Feature Article - September 2019
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For Your Convenience

Prefabricated Restroom Structures Provide Ease, Comfort & Durability

By Joseph Bush


In 1992, the U.S. Forest Service turned to a Spokane, Wash.-headquartered manufacturer of concrete restroom buildings, asking it to "manufacture a vaulted restroom building that didn't smell, could be placed in a remote area and stand up to extreme weather, forest fires and vandalism with a minimal amount of maintenance," according to Northeast Sales Manager Gregg Zentarsky.

Some 27 years later, Zentarsky's company made its 6,723rd building of the type it first delivered per that request—a single, 1,000-gallon waste vault. It now has a multitude of styles and sizes, both wet and dry.

"The benefits to using a premanufactured restroom for any new or existing restroom project are many," said Zentarsky. "Most importantly, we keep the costs down, due to lower construction costs, reduced ongoing maintenance and a significant increase in the longevity of their restroom."

It's not too hard to sell the idea of prefabricated restrooms over cheaper alternatives to recreation and park facilities, such as porta-potties and pit toilets.

Just ask Kyle Earylwine, co-owner of a Washington-based manufacturer of prefabricated restrooms.

Why would a park district or forest preserve district or golf course spend tens of thousands of dollars on bathrooms that more closely resemble ones at home or in businesses?

"What's the advantage of not having to hold your child over a vault toilet riser hoping they don't fall into an eight-foot-deep vault of sewage?" Earlywine said. "The advantage is totally obvious once you get the picture of the alternative. It's a giant amount of sewage, and if the air is not properly moving, you're able to smell it. I don't like that, I don't know anybody who does. And there's also seeing it."

Earlywine's company makes prefab restrooms that allow for flushing toilets and running water without being hooked up to a municipal water source, and the company guarantees an odor-free experience. For remote areas or in situations where the cost of utility hookup exceeds the cost of the units, users can enjoy the same experience they have at home.

"If someone calls me and says it's going to cost $10,000 to connect to sewer and water, I would tell them connect to sewer and water," Earlywine said. "That's a no-brainer."

Earlywine's company also makes restrooms that work with municipal connections, but its niche is the non-utility version that offers flushing toilets and running water sinks. One tank, in a mechanical room, holds potable water, brought to the tank in a number of ways, and that water supplies the sinks for hand washing. The drainage from the sinks goes to a partitioned underground vault that provides the flushing water. The other side of the underground vault holds waste.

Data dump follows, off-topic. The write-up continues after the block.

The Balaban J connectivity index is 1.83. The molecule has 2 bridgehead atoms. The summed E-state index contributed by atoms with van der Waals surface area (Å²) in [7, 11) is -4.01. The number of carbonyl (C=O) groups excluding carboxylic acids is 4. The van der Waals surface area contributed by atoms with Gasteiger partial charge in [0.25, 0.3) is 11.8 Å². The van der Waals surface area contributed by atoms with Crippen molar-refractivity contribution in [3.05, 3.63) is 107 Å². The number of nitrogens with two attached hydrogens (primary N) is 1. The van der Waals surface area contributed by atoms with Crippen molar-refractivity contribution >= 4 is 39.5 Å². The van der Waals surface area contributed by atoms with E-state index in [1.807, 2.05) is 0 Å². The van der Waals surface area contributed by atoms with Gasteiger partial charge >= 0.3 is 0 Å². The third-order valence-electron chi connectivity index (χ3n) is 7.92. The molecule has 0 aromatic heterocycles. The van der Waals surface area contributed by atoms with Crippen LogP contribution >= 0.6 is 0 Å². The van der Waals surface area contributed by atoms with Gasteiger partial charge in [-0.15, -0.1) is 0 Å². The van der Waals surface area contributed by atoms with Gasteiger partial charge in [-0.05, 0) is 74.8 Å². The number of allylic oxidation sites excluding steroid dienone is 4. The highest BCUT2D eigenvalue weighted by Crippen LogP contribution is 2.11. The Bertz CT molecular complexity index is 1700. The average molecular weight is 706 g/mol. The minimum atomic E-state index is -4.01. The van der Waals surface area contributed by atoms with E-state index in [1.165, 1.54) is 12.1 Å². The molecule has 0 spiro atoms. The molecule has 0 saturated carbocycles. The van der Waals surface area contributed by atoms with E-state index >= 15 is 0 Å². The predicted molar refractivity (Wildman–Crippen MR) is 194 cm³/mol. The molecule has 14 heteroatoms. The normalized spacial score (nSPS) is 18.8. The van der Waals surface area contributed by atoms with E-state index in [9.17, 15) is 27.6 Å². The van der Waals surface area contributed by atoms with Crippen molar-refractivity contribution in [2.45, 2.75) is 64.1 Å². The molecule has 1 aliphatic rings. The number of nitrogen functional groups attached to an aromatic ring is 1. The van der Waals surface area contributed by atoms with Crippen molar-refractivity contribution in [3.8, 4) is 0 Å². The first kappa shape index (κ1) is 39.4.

"A lot of us like to wash our hands," Earlywine said. "We don't do it to be good; we do it because we like to. Some people would rather use hand sanitizer, but for most of us, in order to have a full comfortable familiar restroom experience, we like to end it with a hand-washing in order to clean our hands off and feel clean and also be hygienic."

Earlywine said clients can choose to augment their water supply with the rainwater capture feature that adds gutters that direct rain to the flush water vault. He said most clients have access to water to fill the tank, but choosing the rainwater capture option makes an environmentally friendly statement.

The agility of a non-utility restroom is ideal for situations like the U.S. National Park Service's Golden Gate National Recreation Area.

"We didn't know this until we started excavating, but it used to be a landfill," Earlywine said. "You can't put a septic system on top of an old landfill or excavate for a sewer pipe, so putting in our restroom in a very different kind of environment like that was a perfect fit for them. It was either going to be porta potties or our restroom, and they were getting too much use (for porta potties) to keep up, and it would get disgusting."

The City of Wildwood, Mo., also had a situation perfect for the versatility offered by a utility-free restroom: Users of a popular trailhead did not want portable restrooms, but because the area is in a floodplain, regulations on water for new buildings were restrictive. The Wildwood unit has separate male and female sides, and the male side has a non-flush urinal with a freshener insert in the drain.

The restroom was selected for its self-contained nature, according to Superintendent of Parks and Recreation Gary Crews. "For the most part, once it was installed, all that is needed is routine maintenance and cleaning."

Crews said he learned the hard way that the flush water levels had to be monitored but once that was understood, the only issues have been maintenance and cleaning. Crews said the unit is pumped out once a month, regardless of its levels, so cleaning is the main regular duty. He said it gets inspected daily and sometimes twice a day.

"Clean restrooms are a must!" Crews said. "You will get few accolades for having wonderfully clean restrooms, but the minute they become unclean, or stinky, you will immediately garner complaints! This particular restroom gets cleaned on Monday, Wednesday, Friday, Saturday and Sunday."